Our goal was to ascend to the summit of Kala Pattar,5545m(the starting point of each Everest expedition). We were rookies. We were city folks. It was a challenge to us. Not all us reached the summit. I was one of them that could not make it. Every step I took, I had to stop to grasp for more oxygen. My heart was beating rapidly.
Our next town to visit after Kala Pattar was Pokhara. I was sick with diarrhoea. It was bad. Everyone was enjoying. I was lying on my bed. Fortuantely, I brought along Lomotil. I was able to recover after two days. It was such a great relief to be well and running.
Pokhara is a town of lakes and mountains. This is where you will find the famed Annapurna mountain range, another popular trekking area. On one occasion, I was taken aback when someone trying to sell drug to me along the street. It is sad to know that such fragility and complexity of this society in this beautiful town does prevail
I am glad that I have finally put up a homepage of my Nepal trip. To recall events that happened 15 years ago requires a little more effort from my limited “RAM”. With aid of photographs and newspapers reporting, I had managed it through. I do not know how much Nepal has changed by now. I am sure there will be change. My only hope is there will be less trees felled or mountains flattened. Life survives in this country that has no railway. I, for one hope, that it never changes.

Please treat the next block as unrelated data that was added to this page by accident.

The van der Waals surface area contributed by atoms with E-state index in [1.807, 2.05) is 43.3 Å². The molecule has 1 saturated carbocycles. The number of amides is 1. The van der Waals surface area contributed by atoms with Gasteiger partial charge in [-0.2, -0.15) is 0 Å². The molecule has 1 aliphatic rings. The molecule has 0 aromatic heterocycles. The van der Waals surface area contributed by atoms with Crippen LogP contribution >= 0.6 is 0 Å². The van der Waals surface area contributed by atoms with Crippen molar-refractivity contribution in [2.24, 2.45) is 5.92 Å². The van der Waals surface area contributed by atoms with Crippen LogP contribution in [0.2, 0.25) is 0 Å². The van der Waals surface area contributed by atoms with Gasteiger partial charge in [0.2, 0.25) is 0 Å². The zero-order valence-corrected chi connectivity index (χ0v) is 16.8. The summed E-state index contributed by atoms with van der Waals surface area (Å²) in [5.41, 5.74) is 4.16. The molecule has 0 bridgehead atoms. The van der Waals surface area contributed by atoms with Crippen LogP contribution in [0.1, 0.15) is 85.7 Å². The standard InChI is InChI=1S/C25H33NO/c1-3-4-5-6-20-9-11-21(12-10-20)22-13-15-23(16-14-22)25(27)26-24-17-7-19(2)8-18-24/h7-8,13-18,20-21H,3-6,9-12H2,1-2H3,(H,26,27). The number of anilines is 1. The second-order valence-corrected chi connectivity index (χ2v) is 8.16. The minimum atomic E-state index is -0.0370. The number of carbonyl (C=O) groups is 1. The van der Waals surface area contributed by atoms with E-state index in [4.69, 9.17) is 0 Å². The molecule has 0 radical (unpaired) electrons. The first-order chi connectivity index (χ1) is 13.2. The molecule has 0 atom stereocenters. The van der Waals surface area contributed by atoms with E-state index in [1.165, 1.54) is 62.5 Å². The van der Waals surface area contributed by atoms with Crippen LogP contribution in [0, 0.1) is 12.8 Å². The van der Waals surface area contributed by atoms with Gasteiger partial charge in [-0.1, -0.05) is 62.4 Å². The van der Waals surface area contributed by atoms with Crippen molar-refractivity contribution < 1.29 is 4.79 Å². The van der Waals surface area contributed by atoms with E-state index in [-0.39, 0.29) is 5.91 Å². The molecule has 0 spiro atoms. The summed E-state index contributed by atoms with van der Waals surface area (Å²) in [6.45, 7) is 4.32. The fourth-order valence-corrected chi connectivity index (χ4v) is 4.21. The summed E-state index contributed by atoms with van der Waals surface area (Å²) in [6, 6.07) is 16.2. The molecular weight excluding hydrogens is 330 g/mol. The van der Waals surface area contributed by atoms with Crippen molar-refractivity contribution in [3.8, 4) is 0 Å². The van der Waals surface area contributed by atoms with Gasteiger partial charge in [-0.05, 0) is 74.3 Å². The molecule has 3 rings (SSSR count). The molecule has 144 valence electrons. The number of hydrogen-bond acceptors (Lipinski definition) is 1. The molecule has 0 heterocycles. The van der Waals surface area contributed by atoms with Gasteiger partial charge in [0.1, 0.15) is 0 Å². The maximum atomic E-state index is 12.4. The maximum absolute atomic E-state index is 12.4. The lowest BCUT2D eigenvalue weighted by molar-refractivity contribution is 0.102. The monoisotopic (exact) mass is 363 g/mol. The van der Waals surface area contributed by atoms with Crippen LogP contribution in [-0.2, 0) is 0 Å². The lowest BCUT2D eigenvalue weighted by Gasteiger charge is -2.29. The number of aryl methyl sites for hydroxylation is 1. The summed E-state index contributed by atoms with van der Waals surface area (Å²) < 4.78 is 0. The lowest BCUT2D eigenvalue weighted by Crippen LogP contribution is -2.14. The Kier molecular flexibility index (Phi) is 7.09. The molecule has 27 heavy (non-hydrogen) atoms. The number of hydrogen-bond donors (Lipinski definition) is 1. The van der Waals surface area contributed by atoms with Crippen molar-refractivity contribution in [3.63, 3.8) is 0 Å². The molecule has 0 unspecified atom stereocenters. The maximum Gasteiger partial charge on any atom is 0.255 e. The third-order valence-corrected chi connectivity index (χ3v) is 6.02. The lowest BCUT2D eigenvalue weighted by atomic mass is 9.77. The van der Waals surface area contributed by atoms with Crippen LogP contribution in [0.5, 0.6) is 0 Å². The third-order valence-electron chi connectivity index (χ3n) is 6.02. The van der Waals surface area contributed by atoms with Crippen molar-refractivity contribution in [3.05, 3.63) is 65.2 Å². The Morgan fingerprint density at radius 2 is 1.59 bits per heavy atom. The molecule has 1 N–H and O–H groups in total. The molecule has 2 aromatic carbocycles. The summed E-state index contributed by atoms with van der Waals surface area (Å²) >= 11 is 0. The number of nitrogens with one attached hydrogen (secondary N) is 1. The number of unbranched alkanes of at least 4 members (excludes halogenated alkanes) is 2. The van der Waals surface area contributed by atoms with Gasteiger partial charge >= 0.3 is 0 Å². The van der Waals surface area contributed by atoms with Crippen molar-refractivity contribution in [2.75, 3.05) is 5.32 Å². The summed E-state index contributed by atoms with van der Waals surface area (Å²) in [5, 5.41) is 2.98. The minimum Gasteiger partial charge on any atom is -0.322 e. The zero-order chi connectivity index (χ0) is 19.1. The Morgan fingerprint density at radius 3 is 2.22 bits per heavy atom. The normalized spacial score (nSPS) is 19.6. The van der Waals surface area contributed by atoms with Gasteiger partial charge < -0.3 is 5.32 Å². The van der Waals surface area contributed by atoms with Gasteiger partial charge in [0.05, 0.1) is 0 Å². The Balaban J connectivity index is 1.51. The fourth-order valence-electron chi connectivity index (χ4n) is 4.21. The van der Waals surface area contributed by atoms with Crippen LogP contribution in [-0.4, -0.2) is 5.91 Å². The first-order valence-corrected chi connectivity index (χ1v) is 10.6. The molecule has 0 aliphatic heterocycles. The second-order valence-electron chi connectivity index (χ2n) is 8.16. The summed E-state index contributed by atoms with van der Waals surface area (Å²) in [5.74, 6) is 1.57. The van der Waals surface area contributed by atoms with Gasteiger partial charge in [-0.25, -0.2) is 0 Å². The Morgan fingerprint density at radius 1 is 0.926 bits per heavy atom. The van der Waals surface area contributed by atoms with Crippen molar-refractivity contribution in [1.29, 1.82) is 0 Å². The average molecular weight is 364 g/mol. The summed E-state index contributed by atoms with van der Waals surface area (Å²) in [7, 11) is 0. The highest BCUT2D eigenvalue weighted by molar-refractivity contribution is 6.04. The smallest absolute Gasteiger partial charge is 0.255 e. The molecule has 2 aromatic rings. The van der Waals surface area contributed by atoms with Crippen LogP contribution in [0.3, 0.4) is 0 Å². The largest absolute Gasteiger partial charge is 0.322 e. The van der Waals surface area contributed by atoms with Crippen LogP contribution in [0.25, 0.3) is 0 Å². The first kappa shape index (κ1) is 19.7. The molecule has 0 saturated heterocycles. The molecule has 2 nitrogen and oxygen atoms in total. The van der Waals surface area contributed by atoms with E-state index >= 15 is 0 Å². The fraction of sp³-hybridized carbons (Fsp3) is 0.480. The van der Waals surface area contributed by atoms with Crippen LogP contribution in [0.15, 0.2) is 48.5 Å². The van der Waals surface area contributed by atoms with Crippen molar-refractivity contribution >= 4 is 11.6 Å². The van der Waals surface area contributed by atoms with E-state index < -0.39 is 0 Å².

It was a wonderful trip for me. I had enjoyed myself and am still looking forward to visit Nepal again. Up to now, I have not attempted another such expedition. It is a exhilarating experience for me. Added to the pomposity of this expedition, the continuity of this event followed after we had returned. We held a few slide shows to promote mountain climbing and trekking. A few articles appeared in the local Chinese and English papers.
I am proud to say that a Singaporean expedition to reach summit of Mount Everest was successfully completed in 1998. A second expedition is in progress to reach by North Col